BIOS Optimized settings

This review we performed at reference setting. Much like the 11400KF we reviewed, we also wanted to include a result set with all-core tweaks from the motherboard manufacturer enabled. However, it hardly made any difference with optimizations enabled, so we left that for what it is. 

Power consumption

With eight cores, you get a 125 Watt TDP processor. It all is more complicated these days. Intel applies that secondary power stage where the processor can run twice that TDP value for a minute. That with the IPC increase Cypress cover cores get is the holy grail for added threading performance; it does, however, make energy consumption peak with higher values during that long boost. The system at idle with a GeForce RTX 3090 installed / 16 GB memory / SSD, and the Z590 motherboard hovers at roughly 70 Watts. That's fine, really, but the load values are significantly different. When we stressed the processor 100% run, we reach approximately 275 Watts with this 8-core processor (for the entire PC with GPU in idle). That means under load and divided per core; this processor is utilizing high up there in energy compared to all recent processors tested. These values differ a lot between motherboards brands, due to factory tweaks but also included added ICs like Thunderbolt or extravagant Ethernet jacks and RGB. All consume additional power. Rocket Lake-S is a processor series with many dynamics and complications. Gear 1 and 2 settings show pretty striking differences in power consumption. For this generation, the Gear 1 mode, in which the memory controller works with the same clock rate as the main memory. In Gear 2 the memory controller's clock rate is halved at the cost of performance. Gear 1 operates up to DDR4-3733 with the Core i7, considering we recommend 3200 or 3600 MHZ DDR4, this mode remains the recommendation one. 


It seems that the more cores the RKL generation has available, the more complicated things get. Ergo perhaps that's the reason why Intel dropped from 10 cores towards 8. The energy levels and accompanying heat to deal with swiftly become challenging once the processors have longer PL2 states. However, and I've stated this in the 11900K review also, Intel does manage to get the most utmost out of 14nm fabrication. I think we can all agree though backporting the CPU cores from 10nm towards 14nm might work, but is not well suited for 14nm overall. It would have been very interesting to see what this generation would have been capable of on 10nm or 7nm, as really the power draw is the root of all issues. Performance overall isn't bad, however, when compared to a Ryzen 7 5800X (the main competing processor) the 11700K(F) loses its appeal quickly. Multi-threaded performance and applications run quite a bit slower than that of Ryzen. Gaming wise Intel does manage to do adequately with the fastest graphics your money cannot buy you.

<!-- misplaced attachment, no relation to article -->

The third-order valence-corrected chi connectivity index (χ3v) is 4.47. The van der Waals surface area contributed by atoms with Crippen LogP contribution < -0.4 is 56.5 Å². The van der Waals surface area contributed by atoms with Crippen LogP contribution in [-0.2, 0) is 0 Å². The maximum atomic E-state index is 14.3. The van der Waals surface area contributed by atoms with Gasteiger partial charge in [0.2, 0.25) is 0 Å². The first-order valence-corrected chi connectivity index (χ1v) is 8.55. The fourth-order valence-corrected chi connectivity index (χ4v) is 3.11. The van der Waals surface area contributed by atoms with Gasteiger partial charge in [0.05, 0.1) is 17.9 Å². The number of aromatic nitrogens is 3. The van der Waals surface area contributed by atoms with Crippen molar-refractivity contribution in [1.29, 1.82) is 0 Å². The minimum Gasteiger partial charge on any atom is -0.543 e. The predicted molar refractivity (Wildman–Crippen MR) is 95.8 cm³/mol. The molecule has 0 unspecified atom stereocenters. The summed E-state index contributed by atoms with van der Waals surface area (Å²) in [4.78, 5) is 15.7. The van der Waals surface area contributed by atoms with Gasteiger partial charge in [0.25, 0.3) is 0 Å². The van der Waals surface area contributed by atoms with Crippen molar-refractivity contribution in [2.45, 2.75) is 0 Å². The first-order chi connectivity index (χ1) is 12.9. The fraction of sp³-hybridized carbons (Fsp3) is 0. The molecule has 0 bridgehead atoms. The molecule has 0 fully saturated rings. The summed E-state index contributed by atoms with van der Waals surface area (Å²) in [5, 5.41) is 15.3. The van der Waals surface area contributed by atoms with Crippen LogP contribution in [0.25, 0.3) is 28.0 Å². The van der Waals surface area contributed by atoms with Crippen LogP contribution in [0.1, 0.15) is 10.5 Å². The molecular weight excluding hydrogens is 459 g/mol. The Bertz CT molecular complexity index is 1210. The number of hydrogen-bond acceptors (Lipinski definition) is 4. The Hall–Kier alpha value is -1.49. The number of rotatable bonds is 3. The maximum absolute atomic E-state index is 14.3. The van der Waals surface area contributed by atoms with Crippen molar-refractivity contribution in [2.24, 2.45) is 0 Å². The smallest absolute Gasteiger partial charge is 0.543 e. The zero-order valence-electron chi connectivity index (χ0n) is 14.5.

Pricing wise the KF model will set you back 380 USD, a Ryzen 7 5800X will cost you 449 USD (or at least these are the MSRPs). So if gaming is what you are after, and perhaps not so much the rest of it all, the 11700KF series can be a rational choice. Remember, this proc will also be compatible with most (cheaper) Z490 and B560 motherboards as well as offering PCIe Gen 4.0 compatibility on sixteen lanes as well as four for a nice fast Gen 4.0 NVMe SSD. We're not confident that the Core i7 11700K(F) is a processor series that brings enough to the table when it comes to complex long-lasting multi-threaded workloads, here the Ryzen 7 5800 is the better choice by a good margin for various reasons. The thing is though, most Intel processor customers purchase one as a gaming CPU, and therein Intel did alright. Please also factor in the price; you need to keep in mind, it's roughly 5% away from the far more expensive 11900K, so relative to that processor, this processor can make more sense in relation to the price tag. However, as a complete design and more effective widespread workloads, the 5800X is the more sensible choice here. The last tip; if you are after true value for your game PC, definitely check out our Core i5 11400F review.  Footnote, we purchased this processor ourselves, it was not provided by Intel.